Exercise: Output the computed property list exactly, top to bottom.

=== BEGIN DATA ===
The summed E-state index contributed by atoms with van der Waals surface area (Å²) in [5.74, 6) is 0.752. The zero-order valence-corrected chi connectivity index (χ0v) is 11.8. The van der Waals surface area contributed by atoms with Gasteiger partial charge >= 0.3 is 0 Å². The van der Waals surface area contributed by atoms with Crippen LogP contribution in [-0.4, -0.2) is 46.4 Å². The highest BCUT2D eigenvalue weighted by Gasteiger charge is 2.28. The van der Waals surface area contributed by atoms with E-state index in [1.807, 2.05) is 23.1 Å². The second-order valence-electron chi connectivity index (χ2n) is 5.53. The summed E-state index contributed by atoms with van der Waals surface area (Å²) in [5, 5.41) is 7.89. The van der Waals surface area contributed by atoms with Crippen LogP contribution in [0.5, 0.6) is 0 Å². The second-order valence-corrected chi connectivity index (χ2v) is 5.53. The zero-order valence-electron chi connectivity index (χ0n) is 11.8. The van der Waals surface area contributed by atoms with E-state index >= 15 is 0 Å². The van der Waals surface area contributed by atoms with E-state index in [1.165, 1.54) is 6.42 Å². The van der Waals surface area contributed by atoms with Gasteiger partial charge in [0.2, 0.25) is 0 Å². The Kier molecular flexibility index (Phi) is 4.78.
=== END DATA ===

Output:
The summed E-state index contributed by atoms with van der Waals surface area (Å²) in [5.74, 6) is 0.752. The zero-order valence-corrected chi connectivity index (χ0v) is 11.8. The van der Waals surface area contributed by atoms with Gasteiger partial charge >= 0.3 is 0 Å². The van der Waals surface area contributed by atoms with Crippen LogP contribution in [-0.4, -0.2) is 46.4 Å². The highest BCUT2D eigenvalue weighted by Gasteiger charge is 2.28. The van der Waals surface area contributed by atoms with E-state index in [1.807, 2.05) is 23.1 Å². The second-order valence-electron chi connectivity index (χ2n) is 5.53. The summed E-state index contributed by atoms with van der Waals surface area (Å²) in [5, 5.41) is 7.89. The van der Waals surface area contributed by atoms with Crippen LogP contribution in [0.5, 0.6) is 0 Å². The second-order valence-corrected chi connectivity index (χ2v) is 5.53. The zero-order valence-electron chi connectivity index (χ0n) is 11.8. The van der Waals surface area contributed by atoms with E-state index >= 15 is 0 Å². The van der Waals surface area contributed by atoms with E-state index in [1.165, 1.54) is 6.42 Å². The van der Waals surface area contributed by atoms with Gasteiger partial charge in [0.2, 0.25) is 0 Å². The Kier molecular flexibility index (Phi) is 4.78.